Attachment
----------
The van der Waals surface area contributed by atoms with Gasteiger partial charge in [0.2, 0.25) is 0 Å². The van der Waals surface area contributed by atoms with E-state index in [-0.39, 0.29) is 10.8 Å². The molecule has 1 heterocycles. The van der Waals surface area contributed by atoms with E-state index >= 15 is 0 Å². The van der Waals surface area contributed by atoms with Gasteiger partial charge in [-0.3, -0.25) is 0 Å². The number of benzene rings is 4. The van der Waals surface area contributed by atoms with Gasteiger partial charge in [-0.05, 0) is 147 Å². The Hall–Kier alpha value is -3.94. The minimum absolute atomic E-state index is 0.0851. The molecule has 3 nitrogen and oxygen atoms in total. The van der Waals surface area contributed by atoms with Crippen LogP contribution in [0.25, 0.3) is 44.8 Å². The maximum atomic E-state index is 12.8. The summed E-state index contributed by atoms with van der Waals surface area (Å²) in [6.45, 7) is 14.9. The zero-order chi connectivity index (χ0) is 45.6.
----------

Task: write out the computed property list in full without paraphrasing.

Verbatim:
The van der Waals surface area contributed by atoms with Gasteiger partial charge in [0.2, 0.25) is 0 Å². The van der Waals surface area contributed by atoms with E-state index in [-0.39, 0.29) is 10.8 Å². The molecule has 1 heterocycles. The van der Waals surface area contributed by atoms with E-state index >= 15 is 0 Å². The van der Waals surface area contributed by atoms with Gasteiger partial charge in [-0.3, -0.25) is 0 Å². The number of benzene rings is 4. The van der Waals surface area contributed by atoms with Gasteiger partial charge in [-0.05, 0) is 147 Å². The Hall–Kier alpha value is -3.94. The minimum absolute atomic E-state index is 0.0851. The molecule has 3 nitrogen and oxygen atoms in total. The van der Waals surface area contributed by atoms with Crippen LogP contribution in [0.25, 0.3) is 44.8 Å². The maximum atomic E-state index is 12.8. The summed E-state index contributed by atoms with van der Waals surface area (Å²) in [6.45, 7) is 14.9. The zero-order chi connectivity index (χ0) is 45.6.